Tom Doyle and his company have certainly made an impact on Coles and I presume they are still enjoying doing business together. A recent examination of the Cuisine Royale web site reveals that Mr Doyle’s company has had product in Coles stores around Australia — even if not always in the bread range, that is or was only in a few selected stores, then certainly in the muffins.
So it is reasonable to assume that muffins for sale in Coles have been imported into Australia par baked and frozen. When they are needed the baking process is completed so the Irish muffins are sold as ‘fresh’ as the day they left the Emerald Isle, even though they may not say so.
Australia missing an Irish opportunity?
Ireland is barely self sufficient in wheat, so the wheat used by Cuisine Royale is imported into Ireland. There is no mention in Australia’s export statistics of Australia having exported any grain or bakery products to Ireland in the last five years.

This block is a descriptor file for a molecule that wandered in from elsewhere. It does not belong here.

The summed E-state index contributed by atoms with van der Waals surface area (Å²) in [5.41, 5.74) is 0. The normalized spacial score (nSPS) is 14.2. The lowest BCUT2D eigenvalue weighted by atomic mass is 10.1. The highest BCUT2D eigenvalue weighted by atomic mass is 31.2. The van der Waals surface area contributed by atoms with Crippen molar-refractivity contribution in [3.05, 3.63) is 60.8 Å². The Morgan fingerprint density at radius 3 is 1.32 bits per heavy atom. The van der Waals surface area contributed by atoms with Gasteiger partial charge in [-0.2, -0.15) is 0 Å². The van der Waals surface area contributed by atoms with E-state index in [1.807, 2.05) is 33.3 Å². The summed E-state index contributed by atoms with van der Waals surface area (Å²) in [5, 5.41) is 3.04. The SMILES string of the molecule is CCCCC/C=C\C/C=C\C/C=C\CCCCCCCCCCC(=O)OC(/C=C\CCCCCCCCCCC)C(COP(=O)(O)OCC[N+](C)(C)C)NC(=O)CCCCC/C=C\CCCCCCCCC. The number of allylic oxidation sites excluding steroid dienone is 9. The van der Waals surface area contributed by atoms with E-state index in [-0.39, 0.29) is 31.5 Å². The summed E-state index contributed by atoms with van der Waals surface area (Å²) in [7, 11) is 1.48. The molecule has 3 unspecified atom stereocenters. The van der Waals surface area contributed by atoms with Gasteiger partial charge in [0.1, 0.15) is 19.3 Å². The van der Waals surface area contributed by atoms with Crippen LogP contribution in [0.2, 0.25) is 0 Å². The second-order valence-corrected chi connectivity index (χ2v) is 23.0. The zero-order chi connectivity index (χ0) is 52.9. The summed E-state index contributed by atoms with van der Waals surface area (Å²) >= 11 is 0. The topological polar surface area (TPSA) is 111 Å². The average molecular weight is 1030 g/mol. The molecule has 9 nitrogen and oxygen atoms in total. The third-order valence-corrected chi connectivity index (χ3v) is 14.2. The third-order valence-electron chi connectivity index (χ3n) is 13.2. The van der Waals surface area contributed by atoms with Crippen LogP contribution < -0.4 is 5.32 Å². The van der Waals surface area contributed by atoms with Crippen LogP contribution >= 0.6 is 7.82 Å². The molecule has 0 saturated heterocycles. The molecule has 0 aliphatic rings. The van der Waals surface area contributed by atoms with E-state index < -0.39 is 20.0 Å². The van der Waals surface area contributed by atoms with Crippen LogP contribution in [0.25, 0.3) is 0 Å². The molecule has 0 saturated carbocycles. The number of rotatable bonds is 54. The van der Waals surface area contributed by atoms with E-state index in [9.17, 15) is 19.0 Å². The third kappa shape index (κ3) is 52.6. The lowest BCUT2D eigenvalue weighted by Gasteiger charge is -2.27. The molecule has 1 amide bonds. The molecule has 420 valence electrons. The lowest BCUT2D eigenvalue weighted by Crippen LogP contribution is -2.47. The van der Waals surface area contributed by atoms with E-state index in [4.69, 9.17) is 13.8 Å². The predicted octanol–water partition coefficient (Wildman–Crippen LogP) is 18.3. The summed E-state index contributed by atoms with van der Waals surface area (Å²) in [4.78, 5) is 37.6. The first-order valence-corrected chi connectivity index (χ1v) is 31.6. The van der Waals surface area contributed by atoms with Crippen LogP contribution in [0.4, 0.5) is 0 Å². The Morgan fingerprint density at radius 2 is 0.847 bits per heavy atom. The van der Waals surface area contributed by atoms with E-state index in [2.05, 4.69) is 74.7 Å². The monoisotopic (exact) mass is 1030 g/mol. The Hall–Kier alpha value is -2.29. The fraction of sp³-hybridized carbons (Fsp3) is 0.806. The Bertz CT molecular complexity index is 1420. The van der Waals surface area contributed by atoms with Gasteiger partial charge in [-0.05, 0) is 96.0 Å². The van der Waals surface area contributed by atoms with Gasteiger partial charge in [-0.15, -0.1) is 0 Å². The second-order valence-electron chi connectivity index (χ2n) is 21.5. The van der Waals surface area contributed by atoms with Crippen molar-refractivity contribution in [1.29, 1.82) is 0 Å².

Australia grows about 5 per cent of the world’s wheat. What makes us important in the world wheat trade is that because of our small population our wheat exports represent about 15 per cent to 20 per cent of all the wheat traded in the world each year. We should have a natural ‘home grown’ advantage when it comes to processing wheat for home consumption. Australian Food Statistics 2012 -2013, produced by the Commonwealth Department of Agriculture, have a different and sobering tale to tell.